Tuesday, March 11, 2008

Gossip and Hookers And More U.S. Setbacks

Scandal is fun, salacious, and great to write and blog about. Everyone deserves levity from time to time. And this past week has been great for this--more scandal over campaign advisors and their ill-advised remarks, a "Mr. Clean" governor taken down by a prostitution scandal, and so on ... Fine. But pushed down the headlines are the explosions in Pakistan and Iraq, and other real world issues that have a direct impact on your bottom line.

And meanwhile, more bricks are being laid in the foundation of what seems to be a pretty audacious energy strategy on the part of Russia that will mean that any future President Obama, McCain or Clinton won't have as much freedom of action when that supposed 3 AM phone rings.

Gazprom's strategy of making different European states key stakeholders in its success--either by routing pipelines across their territories or creating vast gas-storage depots--has paid off by effectively killing once and for all the "NABUCCO" pipeline that was supposed to be an alternate way to bring Central Asian gas to Europe without it having to pass via Russian territory or a Russian-controlled pipeline. Gazprom's alternative projects were more lucrative.

Now, Russia seems to have reached a deal with the Central Asians that by 2009 they will get full market price for their natural gas. Works well for Russia which is in the process of increasing its electricity production from nuclear and coal, with less need for natural gas--remember, Gazprom now owns a major Russian coal company too.

Bad luck for Ukrainian P.M. Tymoshenko because Ukraine was still counting on getting cheap Central Asian gas since Ukraine hasn't moved on increasing its own energy efficiency or on developing more of its own indigenous gas fields. What's Washington going to argue, that Uzbekistan, Kazakhstan or Turkmenistan ought to subsidize Ukraine with cheap gas?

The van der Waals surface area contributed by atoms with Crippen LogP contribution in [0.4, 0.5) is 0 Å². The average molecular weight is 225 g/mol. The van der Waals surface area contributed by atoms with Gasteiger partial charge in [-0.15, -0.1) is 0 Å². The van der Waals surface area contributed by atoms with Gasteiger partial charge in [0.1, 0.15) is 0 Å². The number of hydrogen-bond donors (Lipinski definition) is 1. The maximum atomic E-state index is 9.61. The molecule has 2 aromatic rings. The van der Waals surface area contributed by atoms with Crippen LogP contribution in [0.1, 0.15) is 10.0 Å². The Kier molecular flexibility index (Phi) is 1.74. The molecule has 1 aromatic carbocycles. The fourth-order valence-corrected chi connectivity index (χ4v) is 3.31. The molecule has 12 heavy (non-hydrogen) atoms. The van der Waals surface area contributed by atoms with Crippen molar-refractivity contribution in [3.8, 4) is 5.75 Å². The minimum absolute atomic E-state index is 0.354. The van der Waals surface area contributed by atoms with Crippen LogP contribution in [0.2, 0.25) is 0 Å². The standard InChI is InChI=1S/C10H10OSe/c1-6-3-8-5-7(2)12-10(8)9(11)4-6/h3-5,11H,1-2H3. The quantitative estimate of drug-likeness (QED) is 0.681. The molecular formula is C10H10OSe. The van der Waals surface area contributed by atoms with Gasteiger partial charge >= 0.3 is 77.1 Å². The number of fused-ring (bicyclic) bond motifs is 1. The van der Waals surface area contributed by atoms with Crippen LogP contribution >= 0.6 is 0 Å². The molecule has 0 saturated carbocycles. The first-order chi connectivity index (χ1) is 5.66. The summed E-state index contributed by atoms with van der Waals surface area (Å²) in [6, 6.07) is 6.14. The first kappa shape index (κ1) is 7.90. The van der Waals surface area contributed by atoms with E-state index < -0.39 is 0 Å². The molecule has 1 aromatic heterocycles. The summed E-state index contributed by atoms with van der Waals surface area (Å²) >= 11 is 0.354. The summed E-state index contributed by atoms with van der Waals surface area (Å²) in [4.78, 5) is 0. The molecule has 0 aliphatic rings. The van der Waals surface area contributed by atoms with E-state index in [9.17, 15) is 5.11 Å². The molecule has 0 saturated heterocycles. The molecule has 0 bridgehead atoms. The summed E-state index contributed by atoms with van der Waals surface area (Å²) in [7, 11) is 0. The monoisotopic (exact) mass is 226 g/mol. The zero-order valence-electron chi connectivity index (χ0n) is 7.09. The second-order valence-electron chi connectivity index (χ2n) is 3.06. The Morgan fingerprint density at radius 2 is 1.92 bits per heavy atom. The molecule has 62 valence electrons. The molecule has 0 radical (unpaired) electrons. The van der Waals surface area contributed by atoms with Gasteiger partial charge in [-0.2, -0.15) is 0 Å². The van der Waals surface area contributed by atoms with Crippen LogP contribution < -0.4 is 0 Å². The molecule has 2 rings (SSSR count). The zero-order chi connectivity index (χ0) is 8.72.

And this pre-emptive move lessens the likelihood the Central Asians will divert more gas for the Chinese and Asian market--and increases the chances that China will secure new sources of supply from Iran--making Beijing more unwilling to countenance any sort of destructive pressure on Iran. And if China locks up more Iranian supply, that erodes Europe's great white hope of eventually using Iranian gas as a way to lessen dependence on Russia and on Russia's control of the transport routes from Central Asia.

Also on Iran, the latest polls: "Support for tough measures against Iran's nuclear program has fallen in 13 out of 21 countries according to a new BBC World Service Poll."

And those latest state election results in India--perhaps the nuclear deal is postponed a bit longer.

Just a little of what's going on behind the headlines. Oh, but a critical report--Britney's lawyers say K-Fed can pay his own legal bills.

Well, oil prices closed today at $108.75. And much of the dramatic rise of the last month hasn't found its way to prices at the pump, so perhaps who was diddling who will seem less important when paying 4 bucks a gallon at the station.
But who wants to turn on the tv to watch that? Tonight all Spitzer all the time.
Don't worry Nik. The instant Russia passes the price increase of Turkmenistan's gas on to Ukraine, the golden-haired "Gas Princess" will be all over western media outlets citing it as an example of Russian Imperialism.

And you know, we'll buy it.
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